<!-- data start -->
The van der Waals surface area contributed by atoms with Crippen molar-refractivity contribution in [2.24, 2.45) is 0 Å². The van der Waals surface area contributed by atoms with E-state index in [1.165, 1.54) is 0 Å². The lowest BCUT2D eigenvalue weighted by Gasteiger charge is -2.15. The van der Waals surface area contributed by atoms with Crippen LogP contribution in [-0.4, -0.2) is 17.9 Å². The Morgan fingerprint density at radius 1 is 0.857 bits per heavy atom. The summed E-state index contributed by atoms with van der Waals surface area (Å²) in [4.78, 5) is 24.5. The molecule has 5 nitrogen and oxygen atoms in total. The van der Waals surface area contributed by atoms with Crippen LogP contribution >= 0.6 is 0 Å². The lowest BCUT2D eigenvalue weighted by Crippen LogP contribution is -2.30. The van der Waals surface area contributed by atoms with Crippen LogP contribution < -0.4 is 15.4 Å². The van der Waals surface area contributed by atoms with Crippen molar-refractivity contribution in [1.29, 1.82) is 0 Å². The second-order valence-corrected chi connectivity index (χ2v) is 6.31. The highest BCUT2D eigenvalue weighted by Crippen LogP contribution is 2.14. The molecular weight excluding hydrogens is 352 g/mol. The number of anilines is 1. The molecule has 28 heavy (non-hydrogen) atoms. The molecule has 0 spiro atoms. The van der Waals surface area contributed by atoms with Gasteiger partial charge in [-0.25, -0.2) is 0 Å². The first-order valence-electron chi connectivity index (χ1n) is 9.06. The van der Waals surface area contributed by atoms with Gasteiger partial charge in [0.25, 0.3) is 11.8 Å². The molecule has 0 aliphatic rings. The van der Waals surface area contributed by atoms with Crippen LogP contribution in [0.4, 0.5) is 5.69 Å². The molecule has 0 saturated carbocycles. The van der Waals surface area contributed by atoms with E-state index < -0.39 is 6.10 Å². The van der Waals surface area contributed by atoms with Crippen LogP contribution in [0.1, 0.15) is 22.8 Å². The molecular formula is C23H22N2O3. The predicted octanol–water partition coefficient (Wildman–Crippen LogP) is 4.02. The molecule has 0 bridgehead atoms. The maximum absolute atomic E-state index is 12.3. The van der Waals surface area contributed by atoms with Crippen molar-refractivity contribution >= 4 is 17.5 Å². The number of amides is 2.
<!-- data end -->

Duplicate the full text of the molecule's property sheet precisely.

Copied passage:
The van der Waals surface area contributed by atoms with Crippen molar-refractivity contribution in [2.24, 2.45) is 0 Å². The van der Waals surface area contributed by atoms with E-state index in [1.165, 1.54) is 0 Å². The lowest BCUT2D eigenvalue weighted by Gasteiger charge is -2.15. The van der Waals surface area contributed by atoms with Crippen LogP contribution in [-0.4, -0.2) is 17.9 Å². The Morgan fingerprint density at radius 1 is 0.857 bits per heavy atom. The summed E-state index contributed by atoms with van der Waals surface area (Å²) in [4.78, 5) is 24.5. The molecule has 5 nitrogen and oxygen atoms in total. The van der Waals surface area contributed by atoms with Crippen LogP contribution >= 0.6 is 0 Å². The lowest BCUT2D eigenvalue weighted by Crippen LogP contribution is -2.30. The van der Waals surface area contributed by atoms with Crippen LogP contribution < -0.4 is 15.4 Å². The van der Waals surface area contributed by atoms with Crippen molar-refractivity contribution in [1.29, 1.82) is 0 Å². The second-order valence-corrected chi connectivity index (χ2v) is 6.31. The highest BCUT2D eigenvalue weighted by Crippen LogP contribution is 2.14. The molecular weight excluding hydrogens is 352 g/mol. The number of anilines is 1. The molecule has 28 heavy (non-hydrogen) atoms. The molecule has 0 spiro atoms. The van der Waals surface area contributed by atoms with Gasteiger partial charge in [-0.25, -0.2) is 0 Å². The first-order valence-electron chi connectivity index (χ1n) is 9.06. The van der Waals surface area contributed by atoms with Gasteiger partial charge in [0.25, 0.3) is 11.8 Å². The molecule has 0 aliphatic rings. The van der Waals surface area contributed by atoms with Crippen LogP contribution in [0.4, 0.5) is 5.69 Å². The molecule has 0 saturated carbocycles. The van der Waals surface area contributed by atoms with E-state index < -0.39 is 6.10 Å². The van der Waals surface area contributed by atoms with Crippen LogP contribution in [0.1, 0.15) is 22.8 Å². The molecular formula is C23H22N2O3. The predicted octanol–water partition coefficient (Wildman–Crippen LogP) is 4.02. The molecule has 0 bridgehead atoms. The maximum absolute atomic E-state index is 12.3. The van der Waals surface area contributed by atoms with Crippen molar-refractivity contribution >= 4 is 17.5 Å². The number of amides is 2.